Leaders can remain in their blind spot for several reasons.
Here are a few:
1. Lack of self-awareness: Sometimes, leaders may not be aware of their own weaknesses, biases, or blind spots. They may be overconfident in their abilities, which can prevent them from seeing their shortcomings.
2. Fear of vulnerability: Some leaders may feel that admitting to their weaknesses or blind spots could make them appear vulnerable or weak. As a result, they may avoid acknowledging these areas altogether.
3. Limited feedback: Leaders may not receive honest or constructive feedback from their colleagues, subordinates, or other stakeholders. Without this feedback, they may not be able to identify their blind spots.
4. Cognitive biases: Leaders, like all humans, are subject to cognitive biases, such as confirmation bias or the halo effect. These biases can make it difficult for leaders to see their own blind spots or consider alternative perspectives.
5. Busy schedule: Finally, leaders can become so focused on achieving their goals or managing their teams that they may not have time to reflect on their own performance and identify areas for improvement. This can lead to blind spots that persist over time.
In order to overcome blind spots, leaders can take steps such as seeking feedback, engaging in self-reflection, and being open to alternative perspectives. It is also important for organizations to create a culture that values self-awareness and continuous learning, which can help leaders to identify and address their blind spots.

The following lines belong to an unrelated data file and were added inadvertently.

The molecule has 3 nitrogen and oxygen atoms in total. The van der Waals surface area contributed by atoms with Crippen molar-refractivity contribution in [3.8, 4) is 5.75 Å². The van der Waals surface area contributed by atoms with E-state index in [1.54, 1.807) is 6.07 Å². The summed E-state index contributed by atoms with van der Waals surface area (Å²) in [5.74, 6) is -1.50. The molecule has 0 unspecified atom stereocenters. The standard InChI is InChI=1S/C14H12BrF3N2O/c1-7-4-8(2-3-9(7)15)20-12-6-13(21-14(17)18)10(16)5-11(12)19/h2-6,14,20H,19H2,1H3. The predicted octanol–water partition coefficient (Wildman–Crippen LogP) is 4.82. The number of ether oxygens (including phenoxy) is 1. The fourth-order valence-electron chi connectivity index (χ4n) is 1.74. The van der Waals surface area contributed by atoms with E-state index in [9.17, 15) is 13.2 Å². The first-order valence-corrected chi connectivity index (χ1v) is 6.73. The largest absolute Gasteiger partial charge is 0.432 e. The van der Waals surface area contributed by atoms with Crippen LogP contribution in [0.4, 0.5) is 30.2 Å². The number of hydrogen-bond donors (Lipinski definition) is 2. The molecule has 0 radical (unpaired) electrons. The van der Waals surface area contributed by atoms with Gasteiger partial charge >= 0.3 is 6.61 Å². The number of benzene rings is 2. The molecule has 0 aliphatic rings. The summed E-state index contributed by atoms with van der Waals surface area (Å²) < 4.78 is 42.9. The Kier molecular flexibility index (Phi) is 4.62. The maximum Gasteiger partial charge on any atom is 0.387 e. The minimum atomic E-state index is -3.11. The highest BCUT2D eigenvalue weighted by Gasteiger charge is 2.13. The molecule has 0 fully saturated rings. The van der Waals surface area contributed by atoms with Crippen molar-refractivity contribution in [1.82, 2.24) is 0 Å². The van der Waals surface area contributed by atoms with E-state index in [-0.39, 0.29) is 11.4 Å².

I have come across leaders who stay in their blind spots due to a strong faith in themselves, their company, or their religion.
They do so for many reasons, including the below.
1. Belief in infallibility: If a leader strongly believes that their religious faith is infallible, they may be less likely to question their own decisions or beliefs. This can make it difficult for them to see their blind spots or consider alternative perspectives.
2. Confirmation bias: Misplaced faith can provide a strong sense of identity and community. As a result, leaders who hold strong beliefs may be more likely to seek out information and perspectives that confirm their existing beliefs, while ignoring or dismissing information that challenges their beliefs.
3. Fear of ostracism: Some communities can also be highly insular and may place a strong emphasis on conformity to certain beliefs or practices. Leaders who fear being ostracized or criticized by their community may be reluctant to question or challenge these beliefs, even if they suspect that they may be in a blind spot.
4. Lack of exposure to alternative perspectives: Faith can also be highly personal and subjective. If a leader has never been exposed to alternative philosophical perspectives, they may be less likely to recognize the limitations or blind spots in their own beliefs.
Regardless of the reason, leaders who stay in their blind spots due to a misplaced faith can benefit from seeking out diverse perspectives and engaging in critical self-reflection. This can help them to identify areas where their beliefs may be limiting their effectiveness as a leader, and to make more informed decisions that reflect the needs and values of their entire organization, rather than just their own personal beliefs.